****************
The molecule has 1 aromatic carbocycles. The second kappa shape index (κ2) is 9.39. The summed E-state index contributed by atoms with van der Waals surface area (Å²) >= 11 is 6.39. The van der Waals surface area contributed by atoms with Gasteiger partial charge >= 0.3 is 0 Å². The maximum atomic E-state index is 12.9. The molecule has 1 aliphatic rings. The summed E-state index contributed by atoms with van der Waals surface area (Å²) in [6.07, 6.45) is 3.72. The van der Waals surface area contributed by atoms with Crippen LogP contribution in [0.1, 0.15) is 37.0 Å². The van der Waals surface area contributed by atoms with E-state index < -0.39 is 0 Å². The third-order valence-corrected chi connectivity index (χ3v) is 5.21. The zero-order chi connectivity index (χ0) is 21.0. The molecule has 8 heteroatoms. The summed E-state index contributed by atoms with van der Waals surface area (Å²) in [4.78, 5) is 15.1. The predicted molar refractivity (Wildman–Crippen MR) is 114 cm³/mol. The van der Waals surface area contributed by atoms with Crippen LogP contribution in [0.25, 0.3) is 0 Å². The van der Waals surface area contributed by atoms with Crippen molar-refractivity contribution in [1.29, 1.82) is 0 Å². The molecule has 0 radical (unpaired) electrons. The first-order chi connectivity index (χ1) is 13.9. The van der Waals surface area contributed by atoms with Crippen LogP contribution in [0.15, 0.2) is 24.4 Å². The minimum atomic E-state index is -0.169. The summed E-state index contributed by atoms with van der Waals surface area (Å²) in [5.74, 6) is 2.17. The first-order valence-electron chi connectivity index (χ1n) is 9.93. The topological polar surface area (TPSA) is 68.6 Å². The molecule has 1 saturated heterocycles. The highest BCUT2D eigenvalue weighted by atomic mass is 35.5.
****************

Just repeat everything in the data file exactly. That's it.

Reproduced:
The molecule has 1 aromatic carbocycles. The second kappa shape index (κ2) is 9.39. The summed E-state index contributed by atoms with van der Waals surface area (Å²) >= 11 is 6.39. The van der Waals surface area contributed by atoms with Gasteiger partial charge >= 0.3 is 0 Å². The maximum atomic E-state index is 12.9. The molecule has 1 aliphatic rings. The summed E-state index contributed by atoms with van der Waals surface area (Å²) in [6.07, 6.45) is 3.72. The van der Waals surface area contributed by atoms with Crippen LogP contribution in [0.1, 0.15) is 37.0 Å². The van der Waals surface area contributed by atoms with E-state index < -0.39 is 0 Å². The third-order valence-corrected chi connectivity index (χ3v) is 5.21. The zero-order chi connectivity index (χ0) is 21.0. The molecule has 8 heteroatoms. The summed E-state index contributed by atoms with van der Waals surface area (Å²) in [4.78, 5) is 15.1. The predicted molar refractivity (Wildman–Crippen MR) is 114 cm³/mol. The van der Waals surface area contributed by atoms with Crippen LogP contribution in [0.25, 0.3) is 0 Å². The van der Waals surface area contributed by atoms with Crippen molar-refractivity contribution in [1.29, 1.82) is 0 Å². The molecule has 0 radical (unpaired) electrons. The first-order chi connectivity index (χ1) is 13.9. The van der Waals surface area contributed by atoms with Crippen LogP contribution in [0.15, 0.2) is 24.4 Å². The minimum atomic E-state index is -0.169. The summed E-state index contributed by atoms with van der Waals surface area (Å²) in [5.74, 6) is 2.17. The first-order valence-electron chi connectivity index (χ1n) is 9.93. The topological polar surface area (TPSA) is 68.6 Å². The molecule has 1 saturated heterocycles. The highest BCUT2D eigenvalue weighted by atomic mass is 35.5.